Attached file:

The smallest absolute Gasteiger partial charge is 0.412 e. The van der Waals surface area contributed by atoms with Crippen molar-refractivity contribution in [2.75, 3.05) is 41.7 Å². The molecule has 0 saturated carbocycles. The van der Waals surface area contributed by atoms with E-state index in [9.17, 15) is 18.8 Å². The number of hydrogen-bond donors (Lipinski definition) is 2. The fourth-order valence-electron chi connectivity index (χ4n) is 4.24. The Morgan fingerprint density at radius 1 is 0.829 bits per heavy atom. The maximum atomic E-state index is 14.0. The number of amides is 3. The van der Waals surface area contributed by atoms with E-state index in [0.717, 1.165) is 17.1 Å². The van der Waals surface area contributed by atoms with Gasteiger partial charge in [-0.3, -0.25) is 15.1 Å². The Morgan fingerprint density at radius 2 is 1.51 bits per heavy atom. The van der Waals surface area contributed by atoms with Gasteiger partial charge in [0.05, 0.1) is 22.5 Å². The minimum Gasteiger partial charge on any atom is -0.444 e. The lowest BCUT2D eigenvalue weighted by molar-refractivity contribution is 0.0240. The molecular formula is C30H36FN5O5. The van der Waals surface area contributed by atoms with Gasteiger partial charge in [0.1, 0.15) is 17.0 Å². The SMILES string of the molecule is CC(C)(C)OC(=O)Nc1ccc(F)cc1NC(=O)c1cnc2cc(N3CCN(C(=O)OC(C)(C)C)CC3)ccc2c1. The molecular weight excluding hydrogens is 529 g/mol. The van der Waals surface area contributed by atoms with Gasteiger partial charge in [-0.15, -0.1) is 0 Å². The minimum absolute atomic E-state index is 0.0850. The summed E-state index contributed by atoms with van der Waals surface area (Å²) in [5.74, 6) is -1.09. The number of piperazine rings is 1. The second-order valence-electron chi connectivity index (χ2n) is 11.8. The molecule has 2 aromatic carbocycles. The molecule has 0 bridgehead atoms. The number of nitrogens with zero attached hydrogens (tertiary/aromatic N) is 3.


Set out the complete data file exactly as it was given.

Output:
The smallest absolute Gasteiger partial charge is 0.412 e. The van der Waals surface area contributed by atoms with Crippen molar-refractivity contribution in [2.75, 3.05) is 41.7 Å². The molecule has 0 saturated carbocycles. The van der Waals surface area contributed by atoms with E-state index in [9.17, 15) is 18.8 Å². The number of hydrogen-bond donors (Lipinski definition) is 2. The fourth-order valence-electron chi connectivity index (χ4n) is 4.24. The Morgan fingerprint density at radius 1 is 0.829 bits per heavy atom. The maximum atomic E-state index is 14.0. The number of amides is 3. The van der Waals surface area contributed by atoms with E-state index in [0.717, 1.165) is 17.1 Å². The van der Waals surface area contributed by atoms with Gasteiger partial charge in [-0.3, -0.25) is 15.1 Å². The Morgan fingerprint density at radius 2 is 1.51 bits per heavy atom. The van der Waals surface area contributed by atoms with Gasteiger partial charge in [0.05, 0.1) is 22.5 Å². The minimum Gasteiger partial charge on any atom is -0.444 e. The lowest BCUT2D eigenvalue weighted by molar-refractivity contribution is 0.0240. The molecular formula is C30H36FN5O5. The van der Waals surface area contributed by atoms with Gasteiger partial charge in [0.1, 0.15) is 17.0 Å². The SMILES string of the molecule is CC(C)(C)OC(=O)Nc1ccc(F)cc1NC(=O)c1cnc2cc(N3CCN(C(=O)OC(C)(C)C)CC3)ccc2c1. The molecular weight excluding hydrogens is 529 g/mol. The van der Waals surface area contributed by atoms with Gasteiger partial charge in [-0.15, -0.1) is 0 Å². The minimum absolute atomic E-state index is 0.0850. The summed E-state index contributed by atoms with van der Waals surface area (Å²) in [5.74, 6) is -1.09. The number of piperazine rings is 1. The second-order valence-electron chi connectivity index (χ2n) is 11.8. The molecule has 2 aromatic carbocycles. The molecule has 0 bridgehead atoms. The number of nitrogens with zero attached hydrogens (tertiary/aromatic N) is 3.